US6114022 *11 Aug 19975 Sep 20003M Innovative Properties CompanyCoated microporous inkjet receptive media and method for controlling dot diameter
US624816229 Nov 199919 Jun 2001Xerox CorporationInk compositions containing malonaldehyde bis(dimethaylacetal)
US626473129 Nov 199924 Jul 2001Xerox CorporationInk compositions containing 1,3,5-trioxane or tetraethylene glycol dimethyl ether
US6342305 *28 Dec 199929 Jan 2002Kimberly-Clark CorporationColorants and colorant modifiers
US638669915 Nov 200014 May 20023M Innovative Properties CompanyEmbossed receptor media
US652132531 May 200018 Feb 20033M Innovative Properties CompanyOptically transmissive microembossed receptor media
US653385112 Feb 200118 Mar 2003Hewlett-Packard CompanyKogation reducing ink
US664924931 May 200018 Nov 20033M Innovative Properties CompanyRandom microembossed receptor media
US6740690 *9 Jul 200125 May 2004Kao CorporationWater-based ink composition
US68349557 Sep 200128 Dec 2004Praful DoshiTinted lenses and methods of manufacture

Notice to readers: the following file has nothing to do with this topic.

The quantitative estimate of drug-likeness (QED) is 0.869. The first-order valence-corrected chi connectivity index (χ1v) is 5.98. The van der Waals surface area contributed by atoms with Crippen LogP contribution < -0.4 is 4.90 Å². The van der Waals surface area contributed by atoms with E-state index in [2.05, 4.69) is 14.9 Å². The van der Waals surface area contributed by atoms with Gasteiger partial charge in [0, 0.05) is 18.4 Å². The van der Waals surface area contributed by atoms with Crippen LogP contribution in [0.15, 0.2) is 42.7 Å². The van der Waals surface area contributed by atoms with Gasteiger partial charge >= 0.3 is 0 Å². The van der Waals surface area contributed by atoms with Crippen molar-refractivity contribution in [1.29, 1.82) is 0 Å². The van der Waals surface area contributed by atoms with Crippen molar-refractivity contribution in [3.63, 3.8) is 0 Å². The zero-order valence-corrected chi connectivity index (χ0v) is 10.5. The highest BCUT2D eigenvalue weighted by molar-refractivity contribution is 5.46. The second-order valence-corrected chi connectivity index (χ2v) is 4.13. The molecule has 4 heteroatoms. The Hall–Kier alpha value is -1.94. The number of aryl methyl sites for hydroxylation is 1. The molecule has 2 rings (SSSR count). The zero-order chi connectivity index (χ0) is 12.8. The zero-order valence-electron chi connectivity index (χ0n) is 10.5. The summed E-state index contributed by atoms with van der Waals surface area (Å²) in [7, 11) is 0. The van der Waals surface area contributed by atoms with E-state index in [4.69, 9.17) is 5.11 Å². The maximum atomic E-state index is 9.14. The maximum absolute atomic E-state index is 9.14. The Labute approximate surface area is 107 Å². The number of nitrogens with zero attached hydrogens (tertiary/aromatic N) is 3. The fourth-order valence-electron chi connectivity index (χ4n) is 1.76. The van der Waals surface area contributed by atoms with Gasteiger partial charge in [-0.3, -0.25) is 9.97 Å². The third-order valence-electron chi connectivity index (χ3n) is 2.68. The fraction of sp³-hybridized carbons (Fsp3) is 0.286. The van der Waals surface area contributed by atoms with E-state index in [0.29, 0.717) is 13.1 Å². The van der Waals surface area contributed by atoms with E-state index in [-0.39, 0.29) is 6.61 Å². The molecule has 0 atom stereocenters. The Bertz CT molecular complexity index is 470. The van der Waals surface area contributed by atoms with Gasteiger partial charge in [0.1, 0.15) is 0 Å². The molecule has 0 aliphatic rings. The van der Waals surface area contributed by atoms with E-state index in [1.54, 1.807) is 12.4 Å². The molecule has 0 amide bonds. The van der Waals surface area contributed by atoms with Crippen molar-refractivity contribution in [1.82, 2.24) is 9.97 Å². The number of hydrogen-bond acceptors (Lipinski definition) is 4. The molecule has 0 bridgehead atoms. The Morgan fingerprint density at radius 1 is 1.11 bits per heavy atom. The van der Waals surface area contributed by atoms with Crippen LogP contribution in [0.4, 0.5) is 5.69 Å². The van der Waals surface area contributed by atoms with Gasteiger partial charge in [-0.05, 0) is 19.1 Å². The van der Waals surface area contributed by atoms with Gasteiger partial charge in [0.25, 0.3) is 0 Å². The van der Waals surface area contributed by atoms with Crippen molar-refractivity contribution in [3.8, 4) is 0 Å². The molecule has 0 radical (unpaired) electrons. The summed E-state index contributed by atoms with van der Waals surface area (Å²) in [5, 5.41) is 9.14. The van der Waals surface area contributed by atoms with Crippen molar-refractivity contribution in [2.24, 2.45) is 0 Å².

US688093223 Apr 200219 Apr 2005Praful DoshiTinted lenses and methods of manufacture
US691372223 Dec 20025 Jul 20053M Innovative Properties CompanyMethod of making an optically transparent inkjet printing medium
US70483756 Oct 200323 May 2006Praful DoshiTinted lenses and methods of manufacture
US72678466 Oct 200411 Sep 2007Praful DoshiInk: polymerizable oligomer, a pigment, polymerizable hydrophilic monomer and an initiator; cured upon exposure to ultra violet light source or thermal source;swellable and sterilizable when cured
US754974222 Jul 200523 Jun 2009Praful DoshiTinted lenses and methods of manufacture
EP0874028A1 *13 Nov 199728 Oct 1998Seiko Epson CorporationInk composition containing cationic water-soluble resin
EP0992550A2 *27 Sep 199912 Apr 2000Agfa-Gevaert AGInk-jet ink
WO2003057445A14 Nov 200217 Jul 20033M Innovative Properties CoContinuous process for indirect printing of polymeric films having texture
Classifications
U.S. Classification524/83, 8/554, 524/253, 524/96, 8/555, 524/255, 524/87, 524/89, 524/389, 8/557, 524/237, 524/110, 524/190
International ClassificationC09D11/00
Cooperative ClassificationC09D11/30
European ClassificationC09D11/30
Legal Events
DateCodeEventDescription
26 May 2005FPAYFee payment
Year of fee payment: 12
31 May 2001FPAYFee payment
Year of fee payment: 8
29 May 1997FPAYFee payment
Year of fee payment: 4
21 Apr 1992ASAssignment
Owner name: E. I. DU PONT DE NEMOURS AND COMPANY A CORPORATI
Free format text: ASSIGNMENT OF ASSIGNORS INTEREST.;ASSIGNOR:MA, SHEAU-HWA;REEL/FRAME:006090/0702
Effective date: 19920113